PLEASURE/S: Kota (bunny chow). WHICH ANIMALS SCARE YOU MOST? I am not scared of animals at all. At some stage I wanted to study Zoology. ARE YOU MORE LIKELY TO AVOID CONFLICT OR ENGAGE IT HEAD-ON? I avoid it; I do not like it. WHAT WAS THE MOST RECENT COMPLIMENT YOU HAVE RECEIVED? Congrats for going to varsity. WHAT IS SOMETHING ABOUT YOURSELF THAT YOU HOPE WILL CHANGE, BUT PROBABLY NEVER WILL? Laziness. WHEN WAS THE LAST TIME YOU REALLY PUSHED YOURSELF TO YOUR PHYSICAL LIMITS? When a friend and I rushed home when I was in trouble with my mom. DO YOU HAVE A WHOLE LOT OF ACQUAINTANCES OR JUST A FEW VERY CLOSE FRIENDS? A few good friends. YOUR ALL-TIME FAVOURITE COUNTRY, TOWN OR CITY? China, although I have never been there. Their technology is awesome.
The small-framed girl and the youngest of four siblings, who hails from Daveyton in the East Rand, says it is by chance that she went to primary school aged four. Her mom, Duduzile, the strict and supportive matriarch of the family, initially took her to a crèche; but after only a month, Nothando was already able to write her name and surname and was subsequently sent to the “big school.”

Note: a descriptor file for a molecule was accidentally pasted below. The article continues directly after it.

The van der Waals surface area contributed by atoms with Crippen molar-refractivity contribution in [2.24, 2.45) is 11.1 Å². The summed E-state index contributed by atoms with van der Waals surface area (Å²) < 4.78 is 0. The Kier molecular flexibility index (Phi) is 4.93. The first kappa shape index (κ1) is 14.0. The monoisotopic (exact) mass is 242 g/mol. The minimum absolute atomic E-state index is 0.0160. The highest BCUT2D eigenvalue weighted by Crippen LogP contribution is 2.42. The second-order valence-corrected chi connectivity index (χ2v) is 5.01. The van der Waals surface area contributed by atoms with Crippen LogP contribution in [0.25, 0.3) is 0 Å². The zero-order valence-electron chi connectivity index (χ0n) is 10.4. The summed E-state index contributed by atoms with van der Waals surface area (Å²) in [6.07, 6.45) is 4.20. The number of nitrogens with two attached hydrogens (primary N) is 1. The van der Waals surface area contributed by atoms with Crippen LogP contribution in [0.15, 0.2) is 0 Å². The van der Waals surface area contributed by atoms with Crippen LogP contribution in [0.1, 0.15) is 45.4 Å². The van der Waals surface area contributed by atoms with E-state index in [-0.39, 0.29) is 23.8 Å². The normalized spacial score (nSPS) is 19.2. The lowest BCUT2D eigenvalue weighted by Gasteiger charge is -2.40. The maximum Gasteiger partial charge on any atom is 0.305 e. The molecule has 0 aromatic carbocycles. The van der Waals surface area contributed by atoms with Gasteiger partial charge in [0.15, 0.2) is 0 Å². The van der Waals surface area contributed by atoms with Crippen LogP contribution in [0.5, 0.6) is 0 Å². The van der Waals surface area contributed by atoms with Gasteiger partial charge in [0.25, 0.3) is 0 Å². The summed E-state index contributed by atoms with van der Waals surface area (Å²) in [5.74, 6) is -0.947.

Nothando Ngobeni (16) is one of the
youngest students enrolled at TUT this year.
I worked really hard, listened carefully,
and attended extra classes.
BUHLE MAGALE (21)
“The process was pretty simple. The only problem I experienced was that the online system was slow. I think we need a faster and more efficient registration system to help improve the long queues.”